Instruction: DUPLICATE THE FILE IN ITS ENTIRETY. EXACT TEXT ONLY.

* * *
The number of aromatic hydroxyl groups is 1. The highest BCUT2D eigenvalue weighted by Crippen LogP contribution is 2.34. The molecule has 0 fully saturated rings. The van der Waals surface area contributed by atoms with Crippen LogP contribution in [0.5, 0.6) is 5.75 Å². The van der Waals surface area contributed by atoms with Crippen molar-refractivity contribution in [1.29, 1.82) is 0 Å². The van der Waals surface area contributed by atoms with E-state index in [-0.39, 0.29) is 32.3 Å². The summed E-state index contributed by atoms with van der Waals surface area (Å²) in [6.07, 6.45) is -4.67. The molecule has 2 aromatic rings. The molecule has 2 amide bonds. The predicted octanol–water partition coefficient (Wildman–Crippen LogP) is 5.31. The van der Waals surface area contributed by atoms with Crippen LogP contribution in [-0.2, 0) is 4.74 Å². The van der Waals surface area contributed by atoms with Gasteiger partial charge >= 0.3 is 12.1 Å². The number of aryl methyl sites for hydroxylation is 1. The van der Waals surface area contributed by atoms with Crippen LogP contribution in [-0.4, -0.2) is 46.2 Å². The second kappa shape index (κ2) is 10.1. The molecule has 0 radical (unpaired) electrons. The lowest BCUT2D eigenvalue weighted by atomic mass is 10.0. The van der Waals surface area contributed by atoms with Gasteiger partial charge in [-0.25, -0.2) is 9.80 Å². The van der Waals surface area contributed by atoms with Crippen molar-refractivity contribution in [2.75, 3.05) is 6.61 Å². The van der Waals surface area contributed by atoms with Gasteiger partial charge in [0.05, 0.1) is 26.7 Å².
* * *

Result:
The number of aromatic hydroxyl groups is 1. The highest BCUT2D eigenvalue weighted by Crippen LogP contribution is 2.34. The molecule has 0 fully saturated rings. The van der Waals surface area contributed by atoms with Crippen LogP contribution in [0.5, 0.6) is 5.75 Å². The van der Waals surface area contributed by atoms with Crippen molar-refractivity contribution in [1.29, 1.82) is 0 Å². The van der Waals surface area contributed by atoms with E-state index in [-0.39, 0.29) is 32.3 Å². The summed E-state index contributed by atoms with van der Waals surface area (Å²) in [6.07, 6.45) is -4.67. The molecule has 2 aromatic rings. The molecule has 2 amide bonds. The predicted octanol–water partition coefficient (Wildman–Crippen LogP) is 5.31. The van der Waals surface area contributed by atoms with Crippen LogP contribution in [-0.2, 0) is 4.74 Å². The van der Waals surface area contributed by atoms with Gasteiger partial charge >= 0.3 is 12.1 Å². The number of aryl methyl sites for hydroxylation is 1. The van der Waals surface area contributed by atoms with Crippen LogP contribution in [-0.4, -0.2) is 46.2 Å². The second kappa shape index (κ2) is 10.1. The molecule has 0 radical (unpaired) electrons. The lowest BCUT2D eigenvalue weighted by atomic mass is 10.0. The van der Waals surface area contributed by atoms with Gasteiger partial charge in [-0.25, -0.2) is 9.80 Å². The van der Waals surface area contributed by atoms with Crippen molar-refractivity contribution in [2.75, 3.05) is 6.61 Å². The van der Waals surface area contributed by atoms with Gasteiger partial charge in [0.05, 0.1) is 26.7 Å².